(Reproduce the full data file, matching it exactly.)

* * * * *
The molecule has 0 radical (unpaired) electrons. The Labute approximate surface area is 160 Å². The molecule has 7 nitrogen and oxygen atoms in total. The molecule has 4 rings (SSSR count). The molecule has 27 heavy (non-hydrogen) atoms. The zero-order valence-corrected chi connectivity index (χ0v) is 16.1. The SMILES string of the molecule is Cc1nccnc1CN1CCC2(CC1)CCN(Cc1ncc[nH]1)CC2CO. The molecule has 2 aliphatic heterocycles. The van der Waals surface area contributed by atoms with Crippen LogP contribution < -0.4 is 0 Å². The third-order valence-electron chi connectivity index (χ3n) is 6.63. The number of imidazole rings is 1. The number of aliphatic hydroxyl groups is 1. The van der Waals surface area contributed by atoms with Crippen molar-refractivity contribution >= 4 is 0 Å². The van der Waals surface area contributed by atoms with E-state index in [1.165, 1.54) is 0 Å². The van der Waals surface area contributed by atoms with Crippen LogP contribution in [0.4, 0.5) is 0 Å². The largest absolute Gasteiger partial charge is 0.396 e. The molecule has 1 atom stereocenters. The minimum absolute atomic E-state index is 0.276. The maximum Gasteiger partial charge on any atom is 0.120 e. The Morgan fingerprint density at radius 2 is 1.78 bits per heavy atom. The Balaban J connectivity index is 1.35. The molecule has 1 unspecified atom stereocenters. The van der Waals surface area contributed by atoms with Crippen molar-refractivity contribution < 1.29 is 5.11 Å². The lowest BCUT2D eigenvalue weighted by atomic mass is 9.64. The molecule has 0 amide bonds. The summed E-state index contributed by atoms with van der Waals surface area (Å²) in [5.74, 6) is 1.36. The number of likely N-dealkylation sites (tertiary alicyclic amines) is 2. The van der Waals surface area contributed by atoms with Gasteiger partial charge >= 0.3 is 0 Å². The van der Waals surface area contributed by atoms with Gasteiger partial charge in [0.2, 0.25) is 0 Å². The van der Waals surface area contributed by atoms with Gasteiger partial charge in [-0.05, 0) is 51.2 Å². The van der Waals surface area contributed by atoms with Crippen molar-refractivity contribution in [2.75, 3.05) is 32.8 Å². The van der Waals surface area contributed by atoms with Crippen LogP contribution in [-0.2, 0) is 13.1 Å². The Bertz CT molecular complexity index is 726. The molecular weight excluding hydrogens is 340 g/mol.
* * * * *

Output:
The molecule has 0 radical (unpaired) electrons. The Labute approximate surface area is 160 Å². The molecule has 7 nitrogen and oxygen atoms in total. The molecule has 4 rings (SSSR count). The molecule has 27 heavy (non-hydrogen) atoms. The zero-order valence-corrected chi connectivity index (χ0v) is 16.1. The SMILES string of the molecule is Cc1nccnc1CN1CCC2(CC1)CCN(Cc1ncc[nH]1)CC2CO. The molecule has 2 aliphatic heterocycles. The van der Waals surface area contributed by atoms with Crippen LogP contribution < -0.4 is 0 Å². The third-order valence-electron chi connectivity index (χ3n) is 6.63. The number of imidazole rings is 1. The number of aliphatic hydroxyl groups is 1. The van der Waals surface area contributed by atoms with Crippen molar-refractivity contribution >= 4 is 0 Å². The van der Waals surface area contributed by atoms with E-state index in [1.165, 1.54) is 0 Å². The van der Waals surface area contributed by atoms with Crippen LogP contribution in [0.4, 0.5) is 0 Å². The largest absolute Gasteiger partial charge is 0.396 e. The molecule has 1 atom stereocenters. The minimum absolute atomic E-state index is 0.276. The maximum Gasteiger partial charge on any atom is 0.120 e. The Morgan fingerprint density at radius 2 is 1.78 bits per heavy atom. The Balaban J connectivity index is 1.35. The molecule has 1 unspecified atom stereocenters. The van der Waals surface area contributed by atoms with Crippen molar-refractivity contribution < 1.29 is 5.11 Å². The lowest BCUT2D eigenvalue weighted by atomic mass is 9.64. The molecule has 0 amide bonds. The summed E-state index contributed by atoms with van der Waals surface area (Å²) in [5.74, 6) is 1.36. The number of likely N-dealkylation sites (tertiary alicyclic amines) is 2. The van der Waals surface area contributed by atoms with Gasteiger partial charge >= 0.3 is 0 Å². The van der Waals surface area contributed by atoms with Gasteiger partial charge in [0.2, 0.25) is 0 Å². The van der Waals surface area contributed by atoms with Gasteiger partial charge in [-0.05, 0) is 51.2 Å². The van der Waals surface area contributed by atoms with Crippen molar-refractivity contribution in [2.75, 3.05) is 32.8 Å². The van der Waals surface area contributed by atoms with Crippen LogP contribution in [-0.2, 0) is 13.1 Å². The Bertz CT molecular complexity index is 726. The molecular weight excluding hydrogens is 340 g/mol.